Posts Tagged ‘Newborn’

Another look at Pulse Oximetery

December 2, 2009

There is a growing movement in the Congenital Heart Defect (CHD) family pushing for the inclusion of testing newborns with a Pulse Oximeter before being released from the hospital. Such a test would provide a fast, inexpensive way to determine if a CHD is present; if the situation warrants, further tests can be conducted.

Back in July I wrote a blog post about an article that appeared in the medical journals Circulation and Pediatrics that stated that Pulse Oximetery should not be supported as a routine test for newborns.

Many readers have misinterpreted that post, the Circulation/Pediatrics articles do not say that the PulseOx test should be discarded, but that more research is needed. (Very few readers click the links in each post, I do not know why. That’s where a lot of extra information about the subject can be found. And sometimes I just might surprise you!)

Seriously, let’s visit the subject of the PulseOx again for a few moments. It’s a pretty good idea – a quick reading of the child’s blood oxygenation level can be determined by a Pulse Oximeter (sometimes called a PulseOx). The test is quick (ten seconds at the most), painless, and inexpensive. Any blood oxygenation level reading below 90%  usually triggers a follow-up test: usually an Echocardiogram or an ECG.

While the medical journal article cites its own reason why there needs to be more research into the use of PulseOx, I can see one major flaw they did not mention: A PulseOx test can only detect a Cyanotic Heart Defect. And only about 25% of all heart defects cause Cyanosis.

So what we need, in my opinion, is overlapping tests: PulseOx combined with an Echocardiogram AND an ECG. And perhaps add a Fetal Echocardiogram for mothers who are in high risk groups.

But when you do all that, the CHD test for newborns is no longer fast, and certainly not inexpensive.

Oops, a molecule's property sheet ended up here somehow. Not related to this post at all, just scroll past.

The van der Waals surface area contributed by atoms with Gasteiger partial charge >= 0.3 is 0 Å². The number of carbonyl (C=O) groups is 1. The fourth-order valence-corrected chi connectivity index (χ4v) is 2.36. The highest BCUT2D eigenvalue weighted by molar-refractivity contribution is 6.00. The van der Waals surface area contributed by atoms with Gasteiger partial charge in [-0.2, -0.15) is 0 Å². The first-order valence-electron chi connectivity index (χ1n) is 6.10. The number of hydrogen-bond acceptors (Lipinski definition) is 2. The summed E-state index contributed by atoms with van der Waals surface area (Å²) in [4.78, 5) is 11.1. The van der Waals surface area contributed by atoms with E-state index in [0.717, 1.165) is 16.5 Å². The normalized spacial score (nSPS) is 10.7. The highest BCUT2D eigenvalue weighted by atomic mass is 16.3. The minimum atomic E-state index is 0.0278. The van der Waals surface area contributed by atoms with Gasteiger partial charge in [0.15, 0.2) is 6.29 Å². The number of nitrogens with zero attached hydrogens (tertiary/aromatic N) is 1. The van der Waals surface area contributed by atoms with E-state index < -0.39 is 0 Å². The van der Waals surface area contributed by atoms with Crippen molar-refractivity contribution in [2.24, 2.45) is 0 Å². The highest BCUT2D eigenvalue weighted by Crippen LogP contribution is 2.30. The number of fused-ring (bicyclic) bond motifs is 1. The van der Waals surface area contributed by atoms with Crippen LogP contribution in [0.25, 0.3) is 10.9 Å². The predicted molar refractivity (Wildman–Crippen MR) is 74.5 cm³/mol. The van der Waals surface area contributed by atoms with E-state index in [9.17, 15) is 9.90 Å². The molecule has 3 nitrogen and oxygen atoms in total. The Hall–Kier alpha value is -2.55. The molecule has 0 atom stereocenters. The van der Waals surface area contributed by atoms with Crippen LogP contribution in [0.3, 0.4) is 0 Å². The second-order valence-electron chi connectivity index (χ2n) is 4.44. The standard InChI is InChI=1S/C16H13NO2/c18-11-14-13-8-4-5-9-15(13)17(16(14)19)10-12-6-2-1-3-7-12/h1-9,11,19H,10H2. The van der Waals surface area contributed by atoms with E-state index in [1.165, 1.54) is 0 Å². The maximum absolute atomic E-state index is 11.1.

And the bad news is that even with overlapping tests, a few CHDs will still slip through. On May 4 of this year I blogged about Nick Heine, the police officer who died of an undiagnosed Congenital Heart Defect while answering a call. Nick had a problem in his heart’s electrical conduction system, and certainly he had undergone a complete physical exam before becoming a police officer. He probably had to have physicals all during his career, but that heart defect never showed itself until the instant it killed him.

So this is where research comes in. Keep looking at the results of the PulseOx; the more we know, the better we can make the test. Research will also make other medical procedures – of all types – better, faster, and less expensive. So perhaps one day there will be one single test, cheap, fast, and reliable, to determine if a child has a Heart Defect.

And until then, we work with what we have – PulseOx.

Pulse Oximemetry: Not Recommended

July 13, 2009

A new scientific statement from the American Heart Association and American Academy of Pediatrics will not recommend using Pulse Oximetery to screen for Congenital Heart Defects (CHDs).

Despite repeated pleas from the CHD community (including a post on the Funky Heart blog) the authors of the scientific statement feel there are too many variables that can affect the test. They are not saying that the test should be abandoned completely; in fact they encourage facilities that are already performing the test to continue – and to compare results.

Pulse Oximetery is a simple, painless test that can be used to detect the presence of a Congenital Heart Defect in a newborn infant – but is it too simple? The Pulse Oximeter can detect low levels of oxygen in the blood, which is called Cyanosis and is a recognized sign of a complex heart defect. But only 25% of heart defects cause Cyanosis. And as simple as it is, the Oximeter can be misused.

If you want an accurate test, you have to standardize the the testing procedure. A child born in a hospital in Denver will naturally have a slightly lower PulseOx reading than a child born in Washington, DC – would we have to have a “Normalized PulseOx reading” for different sections of the country?

What we need is more statistical information about the accuracy of Pulse Oximeter testing, and perhaps an even better screening test. A test that is just as fast and just as inexpensive.

That’s one of the reasons that ongoing CHD research is so important.